I would like to acknowledge both George Totten and Maurice Howes for being mentors to me and for their very positive encouragement. Their support has been a privilege and continues to be a very rewarding experience.

I would like also to acknowledge Grace Pye. She always believed that I was capable of “going on my own.”

It took my wife Lynn to push me to the successful completion of this and other goals. She said to me, “You have a dream. Don’t keep dreaming; live the dream.” I could not have accomplished what I have without her patience, dedication, and support. This book could not have come together without her. She typed the original manuscript from my almost illegible handwriting and “chicken scratching.” Thank you for your support of me and for listening to my heat treatment and furnace stories. You really are a gift to me.

I also would like to recognize Valerie Sales, my mother-in-law (deceased) who interpreted my hand drawn sketches and turned them into illustrations, and Robin Maloney, who also helped with the illustrations. Thank you for being patient with me.

I would like to thank all the reviewers who gave freely of their time and efforts to reviewing the manuscript. I would also like to acknowledge the editorial contribution of Joseph R. Davis, Davis & Associates, who helped polish the chapters and prepare them for the production process.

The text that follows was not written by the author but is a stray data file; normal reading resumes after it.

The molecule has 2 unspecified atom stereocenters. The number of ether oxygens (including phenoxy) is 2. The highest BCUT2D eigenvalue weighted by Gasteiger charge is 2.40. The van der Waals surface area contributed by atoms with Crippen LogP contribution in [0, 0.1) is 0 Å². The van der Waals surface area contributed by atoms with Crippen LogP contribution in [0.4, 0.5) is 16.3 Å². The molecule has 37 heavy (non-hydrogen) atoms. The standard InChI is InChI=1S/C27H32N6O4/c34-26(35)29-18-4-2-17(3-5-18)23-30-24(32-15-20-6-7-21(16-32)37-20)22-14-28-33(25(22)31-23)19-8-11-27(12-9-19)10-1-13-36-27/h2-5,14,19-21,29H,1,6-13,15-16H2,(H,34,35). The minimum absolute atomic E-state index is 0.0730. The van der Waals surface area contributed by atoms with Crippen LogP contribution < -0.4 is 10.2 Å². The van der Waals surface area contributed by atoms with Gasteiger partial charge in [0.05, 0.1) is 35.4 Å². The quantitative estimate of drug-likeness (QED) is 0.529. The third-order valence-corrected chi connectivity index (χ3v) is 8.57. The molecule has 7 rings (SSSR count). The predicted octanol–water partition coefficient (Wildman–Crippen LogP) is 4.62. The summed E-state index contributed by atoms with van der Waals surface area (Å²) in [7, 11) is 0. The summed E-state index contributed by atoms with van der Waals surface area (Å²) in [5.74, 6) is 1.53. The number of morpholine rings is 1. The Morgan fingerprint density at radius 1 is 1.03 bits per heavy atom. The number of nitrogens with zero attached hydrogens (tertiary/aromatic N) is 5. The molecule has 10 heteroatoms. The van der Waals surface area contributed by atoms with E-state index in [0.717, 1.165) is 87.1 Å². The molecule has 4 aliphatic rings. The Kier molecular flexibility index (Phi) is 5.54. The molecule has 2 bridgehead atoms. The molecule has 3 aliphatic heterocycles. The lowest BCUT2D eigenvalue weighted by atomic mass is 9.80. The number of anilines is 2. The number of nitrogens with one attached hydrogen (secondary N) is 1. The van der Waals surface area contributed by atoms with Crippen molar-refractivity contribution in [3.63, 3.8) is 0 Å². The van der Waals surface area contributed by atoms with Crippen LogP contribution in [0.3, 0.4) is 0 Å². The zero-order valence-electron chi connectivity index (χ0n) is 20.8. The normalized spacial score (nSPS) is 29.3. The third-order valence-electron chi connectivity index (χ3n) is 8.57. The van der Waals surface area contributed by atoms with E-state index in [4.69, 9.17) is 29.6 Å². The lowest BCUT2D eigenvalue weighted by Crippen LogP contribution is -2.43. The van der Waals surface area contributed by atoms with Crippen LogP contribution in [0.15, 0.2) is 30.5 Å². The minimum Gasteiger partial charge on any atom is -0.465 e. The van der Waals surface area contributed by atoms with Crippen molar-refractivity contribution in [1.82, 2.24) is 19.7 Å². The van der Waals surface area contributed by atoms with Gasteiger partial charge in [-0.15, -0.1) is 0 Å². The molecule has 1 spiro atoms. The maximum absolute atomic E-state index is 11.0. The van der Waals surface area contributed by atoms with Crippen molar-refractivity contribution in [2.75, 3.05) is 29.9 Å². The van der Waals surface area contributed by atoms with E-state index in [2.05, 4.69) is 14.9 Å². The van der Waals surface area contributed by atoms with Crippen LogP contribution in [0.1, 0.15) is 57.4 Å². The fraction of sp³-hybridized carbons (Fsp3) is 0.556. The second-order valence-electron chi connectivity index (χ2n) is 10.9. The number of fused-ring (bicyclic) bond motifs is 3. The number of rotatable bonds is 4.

Nitriding and ferritic nitrocarburizing in some ways can be seen as Cinderella processes in comparison to the other surface modification techniques, as it was around but often ignored. Though the begining of nitriding can be traced to Adolph Machlet who applied for a patent in 1908 followed by Dr. Adolph Fry’s patent in 1922, it was considered in many areas as “a new process” when Drs. Wehnheldt and Berghaus developed the ion nitride process in 1932. Many fine metallurgists have contributed to the growth in our knowledge of the subject of nitriding. I have attempted to bring together all of their work by capturing the accumulated knowledge about the process in a book that will contribute to the continued growth of the nitriding process. The bell has not struck midnight on the subject of nitriding, however. Its technology, the refinement of its control, and most of all, our understanding of the process and methods will continue to grow. I expect the technology will be adapted for application to nonferrous metals, such as aluminum and the refractory metals.

This book is intended to assist all of the practitioners of the technology in the day-to-day process operation of nitriding and ferritic nitrocarburizing. The contents are based upon my lifetime of experience and the knowledge gained from my peers. I hope that you, the reader, will gain some useful knowledge about the subject of nitriding and its derivative process techniques.

The chapters in this book address many important questions related to the nitriding process:

  • Of the many nitriding methods, which one is for you? There are many different and valid reasons for choosing each relevant nitriding process technique, be it the reduction in thickness of the compound zone, the elimination of the compound zone, deep case formation, shallow case formation, high wear resistance, or corrosion resistance.

  • Of the many different nitridable steels that can be chosen to manufacture the component in question, which one should be chosen?